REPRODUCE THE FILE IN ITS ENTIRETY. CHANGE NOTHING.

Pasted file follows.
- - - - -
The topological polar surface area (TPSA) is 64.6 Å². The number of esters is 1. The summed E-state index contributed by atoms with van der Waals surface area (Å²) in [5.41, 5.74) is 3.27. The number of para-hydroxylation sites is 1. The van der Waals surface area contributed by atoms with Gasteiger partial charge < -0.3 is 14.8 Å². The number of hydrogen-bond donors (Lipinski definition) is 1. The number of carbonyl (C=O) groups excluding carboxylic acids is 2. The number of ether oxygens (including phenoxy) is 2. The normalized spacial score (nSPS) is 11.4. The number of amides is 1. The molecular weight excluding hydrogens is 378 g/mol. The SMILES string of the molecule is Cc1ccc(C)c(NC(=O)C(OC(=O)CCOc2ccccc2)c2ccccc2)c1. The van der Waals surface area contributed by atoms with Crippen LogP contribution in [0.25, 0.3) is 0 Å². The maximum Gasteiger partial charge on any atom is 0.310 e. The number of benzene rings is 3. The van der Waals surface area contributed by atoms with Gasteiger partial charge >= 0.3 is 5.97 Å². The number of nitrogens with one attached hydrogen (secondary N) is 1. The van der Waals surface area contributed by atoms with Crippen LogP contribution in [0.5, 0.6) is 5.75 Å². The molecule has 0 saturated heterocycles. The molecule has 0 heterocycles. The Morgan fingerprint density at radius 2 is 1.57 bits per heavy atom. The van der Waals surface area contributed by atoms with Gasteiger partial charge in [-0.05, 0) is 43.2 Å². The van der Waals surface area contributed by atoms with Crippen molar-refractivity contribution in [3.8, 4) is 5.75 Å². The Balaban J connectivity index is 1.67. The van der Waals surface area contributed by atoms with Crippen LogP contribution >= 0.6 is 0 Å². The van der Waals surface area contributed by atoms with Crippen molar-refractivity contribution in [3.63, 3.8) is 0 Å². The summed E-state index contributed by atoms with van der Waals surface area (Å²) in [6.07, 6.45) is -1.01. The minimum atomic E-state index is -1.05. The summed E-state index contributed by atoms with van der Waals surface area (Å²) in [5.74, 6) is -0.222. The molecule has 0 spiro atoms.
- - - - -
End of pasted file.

The topological polar surface area (TPSA) is 64.6 Å². The number of esters is 1. The summed E-state index contributed by atoms with van der Waals surface area (Å²) in [5.41, 5.74) is 3.27. The number of para-hydroxylation sites is 1. The van der Waals surface area contributed by atoms with Gasteiger partial charge < -0.3 is 14.8 Å². The number of hydrogen-bond donors (Lipinski definition) is 1. The number of carbonyl (C=O) groups excluding carboxylic acids is 2. The number of ether oxygens (including phenoxy) is 2. The normalized spacial score (nSPS) is 11.4. The number of amides is 1. The molecular weight excluding hydrogens is 378 g/mol. The SMILES string of the molecule is Cc1ccc(C)c(NC(=O)C(OC(=O)CCOc2ccccc2)c2ccccc2)c1. The van der Waals surface area contributed by atoms with Crippen LogP contribution in [0.25, 0.3) is 0 Å². The maximum Gasteiger partial charge on any atom is 0.310 e. The number of benzene rings is 3. The van der Waals surface area contributed by atoms with Gasteiger partial charge >= 0.3 is 5.97 Å². The number of nitrogens with one attached hydrogen (secondary N) is 1. The van der Waals surface area contributed by atoms with Crippen LogP contribution in [0.5, 0.6) is 5.75 Å². The molecule has 0 saturated heterocycles. The molecule has 0 heterocycles. The Morgan fingerprint density at radius 2 is 1.57 bits per heavy atom. The van der Waals surface area contributed by atoms with Gasteiger partial charge in [-0.05, 0) is 43.2 Å². The van der Waals surface area contributed by atoms with Crippen molar-refractivity contribution in [3.8, 4) is 5.75 Å². The Balaban J connectivity index is 1.67. The van der Waals surface area contributed by atoms with Crippen LogP contribution >= 0.6 is 0 Å². The van der Waals surface area contributed by atoms with Crippen molar-refractivity contribution in [3.63, 3.8) is 0 Å². The summed E-state index contributed by atoms with van der Waals surface area (Å²) in [6.07, 6.45) is -1.01. The minimum atomic E-state index is -1.05. The summed E-state index contributed by atoms with van der Waals surface area (Å²) in [5.74, 6) is -0.222. The molecule has 0 spiro atoms.